between multiple trophic levels (phytoplankton, zooplankton and fish) and their relationships to the physical hydrographic driving forces such as sea ice and currents.   A key component to this investigation is the AZFP's ability to differentiate key species within this important Antarctic food web. Species of specific interest include various copepods, crystal krill (Euphausia crystallorophias), and Antarctic silverfish (Pleuragramma antarcticum). The glider was also instrumented with a CTD, a WET Labs BB2FL ECO puck to measure phytoplankton biomass and an Aandera Optode dissolved oxygen

(Photo: EU NAVFOR)

Italian Navy Divers Practice with Explosives

Margottini put a floating ‘dummy’ mine into the sea and then carried out a controlled explosion.ITS Margottini is currently deployed on counter-piracy operations as part of EU NAVFOR’s Op Atalanta. EU NAVFOR warships have been committed, since December 2008, to ensure the safety of World Food Program humanitarian aid vessels delivering aid to the Somali people and the free movement of trade within the Indian Ocean and Gulf of Aden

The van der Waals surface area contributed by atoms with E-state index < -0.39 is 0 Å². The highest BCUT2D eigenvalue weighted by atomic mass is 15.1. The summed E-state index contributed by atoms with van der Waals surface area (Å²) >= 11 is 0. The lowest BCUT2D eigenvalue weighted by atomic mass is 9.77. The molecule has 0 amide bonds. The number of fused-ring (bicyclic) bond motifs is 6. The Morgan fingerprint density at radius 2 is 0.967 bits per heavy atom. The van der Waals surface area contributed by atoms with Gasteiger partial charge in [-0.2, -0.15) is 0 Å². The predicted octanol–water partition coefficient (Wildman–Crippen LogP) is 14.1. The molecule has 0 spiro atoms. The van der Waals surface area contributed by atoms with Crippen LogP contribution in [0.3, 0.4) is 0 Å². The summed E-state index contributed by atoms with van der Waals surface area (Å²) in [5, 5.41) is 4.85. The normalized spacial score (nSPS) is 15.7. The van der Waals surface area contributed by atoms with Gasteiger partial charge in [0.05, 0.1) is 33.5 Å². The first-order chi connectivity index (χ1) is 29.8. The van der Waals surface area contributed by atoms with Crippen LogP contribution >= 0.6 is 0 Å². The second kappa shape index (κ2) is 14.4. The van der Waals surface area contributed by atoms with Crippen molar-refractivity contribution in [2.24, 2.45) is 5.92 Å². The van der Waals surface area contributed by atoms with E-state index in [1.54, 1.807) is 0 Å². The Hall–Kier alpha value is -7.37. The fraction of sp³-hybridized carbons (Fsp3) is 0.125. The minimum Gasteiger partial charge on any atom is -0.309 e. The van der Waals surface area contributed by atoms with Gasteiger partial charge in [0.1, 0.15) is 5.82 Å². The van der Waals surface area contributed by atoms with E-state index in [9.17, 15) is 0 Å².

Spotting the Zooplankton Observatory near Heligoland from the ship Neuwerk. (Photo Alfred Wegener Institute)

Researchers Develop Underwater Observatory

the smallest marine life underwater - around the clock and even under conditions where no research ship can leave the port. Microscopically small creatures, fish larvae, jellyfish as well as youth stages of many snails and echinoderms - all this is counted as zooplankton. It is the basis of the food chain in the sea, its distribution and diversity is thus also of great importance for many fish stocks and sea mammals.   The zooplankton observatory is able to automatically detect the distribution patterns of the micro-organisms and particles with a high spatial and temporal resolution,

Marine Technology Magazine Cover Jun 2018 - Underwater Defense